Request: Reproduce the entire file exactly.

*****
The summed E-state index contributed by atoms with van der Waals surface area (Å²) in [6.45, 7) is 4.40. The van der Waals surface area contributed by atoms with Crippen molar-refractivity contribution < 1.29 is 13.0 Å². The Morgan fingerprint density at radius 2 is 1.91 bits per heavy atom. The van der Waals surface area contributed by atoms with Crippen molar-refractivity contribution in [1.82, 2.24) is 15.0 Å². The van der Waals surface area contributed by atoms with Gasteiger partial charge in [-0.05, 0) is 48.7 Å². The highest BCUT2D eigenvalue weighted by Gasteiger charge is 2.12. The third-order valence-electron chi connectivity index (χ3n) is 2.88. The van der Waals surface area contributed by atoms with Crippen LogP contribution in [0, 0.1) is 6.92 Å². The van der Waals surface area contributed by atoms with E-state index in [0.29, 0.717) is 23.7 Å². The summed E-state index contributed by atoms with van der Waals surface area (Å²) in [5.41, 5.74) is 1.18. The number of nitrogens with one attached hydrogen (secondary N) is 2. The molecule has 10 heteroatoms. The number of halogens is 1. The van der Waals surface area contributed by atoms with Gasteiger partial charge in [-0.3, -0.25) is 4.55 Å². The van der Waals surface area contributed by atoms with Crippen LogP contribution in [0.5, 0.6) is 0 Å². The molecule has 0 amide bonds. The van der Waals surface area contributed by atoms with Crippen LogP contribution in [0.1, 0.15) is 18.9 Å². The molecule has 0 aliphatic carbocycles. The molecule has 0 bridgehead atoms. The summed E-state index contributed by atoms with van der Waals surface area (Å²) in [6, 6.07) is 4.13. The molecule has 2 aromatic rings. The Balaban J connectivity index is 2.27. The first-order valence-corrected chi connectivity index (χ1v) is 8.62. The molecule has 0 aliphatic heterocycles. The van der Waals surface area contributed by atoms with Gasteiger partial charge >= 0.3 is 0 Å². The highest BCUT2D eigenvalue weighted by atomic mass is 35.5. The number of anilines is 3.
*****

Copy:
The summed E-state index contributed by atoms with van der Waals surface area (Å²) in [6.45, 7) is 4.40. The van der Waals surface area contributed by atoms with Crippen molar-refractivity contribution < 1.29 is 13.0 Å². The Morgan fingerprint density at radius 2 is 1.91 bits per heavy atom. The van der Waals surface area contributed by atoms with Crippen molar-refractivity contribution in [1.82, 2.24) is 15.0 Å². The van der Waals surface area contributed by atoms with Gasteiger partial charge in [-0.05, 0) is 48.7 Å². The highest BCUT2D eigenvalue weighted by Gasteiger charge is 2.12. The third-order valence-electron chi connectivity index (χ3n) is 2.88. The van der Waals surface area contributed by atoms with Crippen LogP contribution in [0, 0.1) is 6.92 Å². The van der Waals surface area contributed by atoms with E-state index in [0.29, 0.717) is 23.7 Å². The summed E-state index contributed by atoms with van der Waals surface area (Å²) in [5.41, 5.74) is 1.18. The number of nitrogens with one attached hydrogen (secondary N) is 2. The molecule has 10 heteroatoms. The number of halogens is 1. The van der Waals surface area contributed by atoms with Gasteiger partial charge in [-0.3, -0.25) is 4.55 Å². The van der Waals surface area contributed by atoms with Crippen LogP contribution in [0.5, 0.6) is 0 Å². The molecule has 0 amide bonds. The van der Waals surface area contributed by atoms with Crippen LogP contribution in [0.1, 0.15) is 18.9 Å². The molecule has 0 aliphatic carbocycles. The molecule has 0 bridgehead atoms. The summed E-state index contributed by atoms with van der Waals surface area (Å²) in [6, 6.07) is 4.13. The molecule has 2 aromatic rings. The Balaban J connectivity index is 2.27. The first-order valence-corrected chi connectivity index (χ1v) is 8.62. The molecule has 0 aliphatic heterocycles. The van der Waals surface area contributed by atoms with Gasteiger partial charge >= 0.3 is 0 Å². The highest BCUT2D eigenvalue weighted by atomic mass is 35.5. The number of anilines is 3.